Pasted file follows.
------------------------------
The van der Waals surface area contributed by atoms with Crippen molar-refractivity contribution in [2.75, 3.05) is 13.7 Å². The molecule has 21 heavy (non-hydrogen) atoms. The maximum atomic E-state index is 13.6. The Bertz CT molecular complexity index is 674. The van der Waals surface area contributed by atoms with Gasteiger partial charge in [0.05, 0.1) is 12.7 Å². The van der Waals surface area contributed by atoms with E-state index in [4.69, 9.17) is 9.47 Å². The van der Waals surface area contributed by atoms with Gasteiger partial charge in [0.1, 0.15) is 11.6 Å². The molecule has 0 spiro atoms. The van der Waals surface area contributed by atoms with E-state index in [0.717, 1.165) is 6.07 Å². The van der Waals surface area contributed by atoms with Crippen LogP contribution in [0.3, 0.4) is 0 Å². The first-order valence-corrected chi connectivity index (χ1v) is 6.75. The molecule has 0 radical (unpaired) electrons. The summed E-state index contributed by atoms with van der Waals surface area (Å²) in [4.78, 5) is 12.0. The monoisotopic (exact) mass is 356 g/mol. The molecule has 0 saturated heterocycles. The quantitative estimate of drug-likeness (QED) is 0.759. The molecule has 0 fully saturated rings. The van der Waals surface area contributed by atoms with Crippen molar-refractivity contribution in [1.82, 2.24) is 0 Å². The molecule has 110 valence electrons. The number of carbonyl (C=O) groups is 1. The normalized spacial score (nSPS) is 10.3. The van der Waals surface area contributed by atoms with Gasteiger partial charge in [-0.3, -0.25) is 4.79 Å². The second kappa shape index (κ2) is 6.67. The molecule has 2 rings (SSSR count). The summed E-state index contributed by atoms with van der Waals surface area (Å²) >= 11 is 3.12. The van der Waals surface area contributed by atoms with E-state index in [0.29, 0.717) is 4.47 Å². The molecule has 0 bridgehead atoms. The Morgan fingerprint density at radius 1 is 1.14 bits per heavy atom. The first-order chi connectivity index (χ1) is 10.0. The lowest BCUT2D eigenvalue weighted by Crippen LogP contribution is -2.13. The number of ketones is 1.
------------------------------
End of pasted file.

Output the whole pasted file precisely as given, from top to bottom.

The van der Waals surface area contributed by atoms with Crippen molar-refractivity contribution in [2.75, 3.05) is 13.7 Å². The molecule has 21 heavy (non-hydrogen) atoms. The maximum atomic E-state index is 13.6. The Bertz CT molecular complexity index is 674. The van der Waals surface area contributed by atoms with Gasteiger partial charge in [0.05, 0.1) is 12.7 Å². The van der Waals surface area contributed by atoms with E-state index in [4.69, 9.17) is 9.47 Å². The van der Waals surface area contributed by atoms with Gasteiger partial charge in [0.1, 0.15) is 11.6 Å². The molecule has 0 spiro atoms. The van der Waals surface area contributed by atoms with E-state index in [0.717, 1.165) is 6.07 Å². The van der Waals surface area contributed by atoms with Crippen LogP contribution in [0.3, 0.4) is 0 Å². The first-order valence-corrected chi connectivity index (χ1v) is 6.75. The molecule has 0 radical (unpaired) electrons. The summed E-state index contributed by atoms with van der Waals surface area (Å²) in [4.78, 5) is 12.0. The monoisotopic (exact) mass is 356 g/mol. The molecule has 0 saturated heterocycles. The quantitative estimate of drug-likeness (QED) is 0.759. The molecule has 0 fully saturated rings. The van der Waals surface area contributed by atoms with Crippen molar-refractivity contribution in [1.82, 2.24) is 0 Å². The molecule has 110 valence electrons. The number of carbonyl (C=O) groups is 1. The normalized spacial score (nSPS) is 10.3. The van der Waals surface area contributed by atoms with Gasteiger partial charge in [-0.3, -0.25) is 4.79 Å². The second kappa shape index (κ2) is 6.67. The molecule has 2 rings (SSSR count). The summed E-state index contributed by atoms with van der Waals surface area (Å²) >= 11 is 3.12. The van der Waals surface area contributed by atoms with E-state index in [0.29, 0.717) is 4.47 Å². The molecule has 0 bridgehead atoms. The Morgan fingerprint density at radius 1 is 1.14 bits per heavy atom. The first-order chi connectivity index (χ1) is 10.0. The lowest BCUT2D eigenvalue weighted by Crippen LogP contribution is -2.13. The number of ketones is 1.